According to many news reports, The Federal Trade Commission (FTC) has finalized its plans to ramp up an ongoing investigation into search engine giant Google. The Commission has some antitrust concerns surrounding Google’s search engine rankings and advertisements. The Wall Street Journal broke the story Thursday morning. According to the report, the FTC investigation will revolve around:


fundamental issues relating to Google’s core search advertising business, which still accounts for the overwhelming majority of its revenues. Those will include whether Google—which accounts for around two-thirds of internet searches in the U.S. and more abroad—unfairly channels users to its own growing network of services at the expense of rivals.


TechCrunch writer Erick Schonfeld highlighted the most egregious of Google’s anticompetitive practices. As he argues, Google regularly gives precedent to companies who list their service on Google Places. Ask Yelp! what they think of this–it’s been a concern of theirs for some time now. In several tests, the top seven “natural” search results all had Places listings–a bit hard to believe, says Schonfeld, of a product still in it’s infancy.


In their own defense, the company’s press team said about Google Places: “its all about the best answers for users.” For those of us that remember Google’s supposedly “populist” support for net neutrality, hearing them defend the practice of prioritizing their own services on a search where they own nearly 75 percent market share, well you can’t help but laugh.


But highlighting Places listings is just one among many examples sure to give the FTC work for the coming months or even years. Online travel agencies (OTAs) are already complaining that Google is starting to rank its own flight and hotel finding services above naturally better results. As Google builds itself into more products (iPhones, iPads, Safari, Chrome, and Android, to name a few) and expands it’s services to almost every popular search item (think YouTube, Gmail, travel booking, movie show times, etc.), the danger of less choice for consumers grows larger.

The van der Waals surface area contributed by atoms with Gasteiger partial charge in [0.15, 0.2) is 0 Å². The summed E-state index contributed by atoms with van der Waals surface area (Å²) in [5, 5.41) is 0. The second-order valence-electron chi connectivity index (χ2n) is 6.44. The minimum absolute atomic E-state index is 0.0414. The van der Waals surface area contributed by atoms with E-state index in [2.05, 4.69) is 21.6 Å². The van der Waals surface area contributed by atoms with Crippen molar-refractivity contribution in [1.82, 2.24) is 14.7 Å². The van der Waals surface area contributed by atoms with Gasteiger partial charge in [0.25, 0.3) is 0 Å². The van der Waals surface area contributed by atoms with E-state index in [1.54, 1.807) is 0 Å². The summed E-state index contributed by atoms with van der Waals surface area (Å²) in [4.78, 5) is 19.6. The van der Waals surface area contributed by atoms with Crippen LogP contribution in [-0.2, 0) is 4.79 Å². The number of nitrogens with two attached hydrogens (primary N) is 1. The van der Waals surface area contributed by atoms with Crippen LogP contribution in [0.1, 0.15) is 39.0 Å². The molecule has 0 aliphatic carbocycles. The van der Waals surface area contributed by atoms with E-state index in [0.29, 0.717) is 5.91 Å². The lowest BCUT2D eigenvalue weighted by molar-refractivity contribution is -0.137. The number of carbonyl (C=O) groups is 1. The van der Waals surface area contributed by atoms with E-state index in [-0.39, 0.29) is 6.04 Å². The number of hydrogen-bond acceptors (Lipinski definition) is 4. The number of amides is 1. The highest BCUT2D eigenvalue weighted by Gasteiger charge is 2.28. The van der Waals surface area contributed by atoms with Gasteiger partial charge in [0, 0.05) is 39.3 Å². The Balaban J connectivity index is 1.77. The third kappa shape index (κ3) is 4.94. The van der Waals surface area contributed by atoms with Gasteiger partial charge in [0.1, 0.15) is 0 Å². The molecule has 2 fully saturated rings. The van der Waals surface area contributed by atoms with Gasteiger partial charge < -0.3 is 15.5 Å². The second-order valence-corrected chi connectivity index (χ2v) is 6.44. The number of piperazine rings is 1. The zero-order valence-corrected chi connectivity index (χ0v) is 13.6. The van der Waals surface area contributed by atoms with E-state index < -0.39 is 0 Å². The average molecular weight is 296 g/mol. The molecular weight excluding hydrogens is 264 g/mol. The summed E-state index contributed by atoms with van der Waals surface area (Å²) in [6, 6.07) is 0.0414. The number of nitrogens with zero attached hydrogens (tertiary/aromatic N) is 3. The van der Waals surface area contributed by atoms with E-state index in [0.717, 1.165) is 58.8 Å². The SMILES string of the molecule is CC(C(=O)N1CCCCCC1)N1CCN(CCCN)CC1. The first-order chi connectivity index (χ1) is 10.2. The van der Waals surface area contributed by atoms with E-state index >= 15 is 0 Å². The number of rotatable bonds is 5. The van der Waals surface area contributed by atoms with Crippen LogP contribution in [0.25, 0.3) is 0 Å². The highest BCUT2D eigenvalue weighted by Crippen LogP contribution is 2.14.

Some would argue that so long as the regulatory environment is limited and the market is open these problems will work themselves out naturally. But when you combine the practice of determining what should and should not be important to users and an ever-expanding market share with a frighteningly cozy relationship with the current political administration, you don’t have to don a tinfoil hat to see where this could go.


The laundry list of connections between the search masterminds and the Obama administration seems to get longer by the day. Consumer advocacy group Consumer Watchdog exposed what they call a special deal between Google and NASA to use a private NASA airfield for their corporate jets. Politico ran a story exposing a special ad program given to the Obama campaign, but denied to GOP candidates. Then there are the more obvious issues like current Google higher-ups sitting on various regularly used “advisory councils” to the President or ex-Google execs serving in paid positions in the administration.


The cozy ties between the Obama administration and Google are enough to raise the eyebrows of Consumer Watchdog’s Jamie Court and John M. Simpson. In a letter this morning to the White House ethics chair, the group wrote:


It is clear that hardworking dedicated federal employees are pursuing significant investigations into Google’s activities. Unfortunately when top Administration officials entertain Google executives, it undercuts those investigations by sending the implicit message that the Administration supports Google.


We ask that you render a formal opinion that the President and other top Administration officials must step back and assume a neutral position so the various investigations into Google’s activities can be concluded in a fair and professional manner.


But all of these accusations are as hard to prove as they sound. It’s unlikely that Google execs will be too forthright, even if they are subpoenaed. More unlikely still that Google will break open its search algorithm to anyone, even if it could prove their unlikely innocence. And if Google’s friendliness with the Obama administration foreshadows anything, the FTC investigation is more likely a way to look tough, most likely carrying limited or no consequences.


Zack Christenson is a Chicago-based digital strategist who writes on tech policy and blogs for the American Consumer Institute at